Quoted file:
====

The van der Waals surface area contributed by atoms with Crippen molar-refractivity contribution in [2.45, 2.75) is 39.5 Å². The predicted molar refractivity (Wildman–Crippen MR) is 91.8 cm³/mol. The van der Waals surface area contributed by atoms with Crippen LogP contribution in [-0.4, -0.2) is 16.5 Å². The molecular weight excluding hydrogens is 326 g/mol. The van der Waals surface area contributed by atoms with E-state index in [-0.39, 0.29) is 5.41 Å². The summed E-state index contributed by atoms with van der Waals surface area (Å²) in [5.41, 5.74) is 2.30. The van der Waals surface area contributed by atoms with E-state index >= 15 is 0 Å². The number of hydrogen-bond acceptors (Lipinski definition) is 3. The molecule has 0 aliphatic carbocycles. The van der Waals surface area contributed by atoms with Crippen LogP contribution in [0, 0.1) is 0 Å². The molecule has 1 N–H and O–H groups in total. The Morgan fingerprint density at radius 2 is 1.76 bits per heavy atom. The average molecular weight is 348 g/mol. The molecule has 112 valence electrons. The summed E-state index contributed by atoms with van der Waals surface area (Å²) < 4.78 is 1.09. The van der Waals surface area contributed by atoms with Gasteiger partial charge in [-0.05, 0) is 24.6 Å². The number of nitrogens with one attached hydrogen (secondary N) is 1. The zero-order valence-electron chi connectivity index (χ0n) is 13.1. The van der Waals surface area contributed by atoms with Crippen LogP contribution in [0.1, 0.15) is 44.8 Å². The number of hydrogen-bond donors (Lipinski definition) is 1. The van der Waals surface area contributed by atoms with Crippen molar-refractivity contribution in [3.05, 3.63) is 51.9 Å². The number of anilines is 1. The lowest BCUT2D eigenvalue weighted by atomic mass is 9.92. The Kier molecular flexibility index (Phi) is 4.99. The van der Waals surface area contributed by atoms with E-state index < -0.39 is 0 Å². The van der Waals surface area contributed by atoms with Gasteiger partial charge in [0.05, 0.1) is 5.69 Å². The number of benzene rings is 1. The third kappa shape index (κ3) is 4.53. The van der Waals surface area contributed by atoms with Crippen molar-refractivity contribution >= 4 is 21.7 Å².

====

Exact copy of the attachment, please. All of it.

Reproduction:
The van der Waals surface area contributed by atoms with Crippen molar-refractivity contribution in [2.45, 2.75) is 39.5 Å². The predicted molar refractivity (Wildman–Crippen MR) is 91.8 cm³/mol. The van der Waals surface area contributed by atoms with Crippen LogP contribution in [-0.4, -0.2) is 16.5 Å². The molecular weight excluding hydrogens is 326 g/mol. The van der Waals surface area contributed by atoms with E-state index in [-0.39, 0.29) is 5.41 Å². The summed E-state index contributed by atoms with van der Waals surface area (Å²) in [5.41, 5.74) is 2.30. The van der Waals surface area contributed by atoms with E-state index >= 15 is 0 Å². The number of hydrogen-bond acceptors (Lipinski definition) is 3. The molecule has 0 aliphatic carbocycles. The van der Waals surface area contributed by atoms with Crippen LogP contribution in [0, 0.1) is 0 Å². The molecule has 1 N–H and O–H groups in total. The Morgan fingerprint density at radius 2 is 1.76 bits per heavy atom. The average molecular weight is 348 g/mol. The molecule has 112 valence electrons. The summed E-state index contributed by atoms with van der Waals surface area (Å²) < 4.78 is 1.09. The van der Waals surface area contributed by atoms with Gasteiger partial charge in [-0.05, 0) is 24.6 Å². The number of nitrogens with one attached hydrogen (secondary N) is 1. The zero-order valence-electron chi connectivity index (χ0n) is 13.1. The van der Waals surface area contributed by atoms with Crippen LogP contribution in [0.1, 0.15) is 44.8 Å². The number of hydrogen-bond donors (Lipinski definition) is 1. The van der Waals surface area contributed by atoms with Crippen molar-refractivity contribution in [3.05, 3.63) is 51.9 Å². The number of anilines is 1. The lowest BCUT2D eigenvalue weighted by atomic mass is 9.92. The Kier molecular flexibility index (Phi) is 4.99. The van der Waals surface area contributed by atoms with E-state index < -0.39 is 0 Å². The van der Waals surface area contributed by atoms with Gasteiger partial charge in [0.05, 0.1) is 5.69 Å². The number of benzene rings is 1. The third kappa shape index (κ3) is 4.53. The van der Waals surface area contributed by atoms with Crippen molar-refractivity contribution >= 4 is 21.7 Å².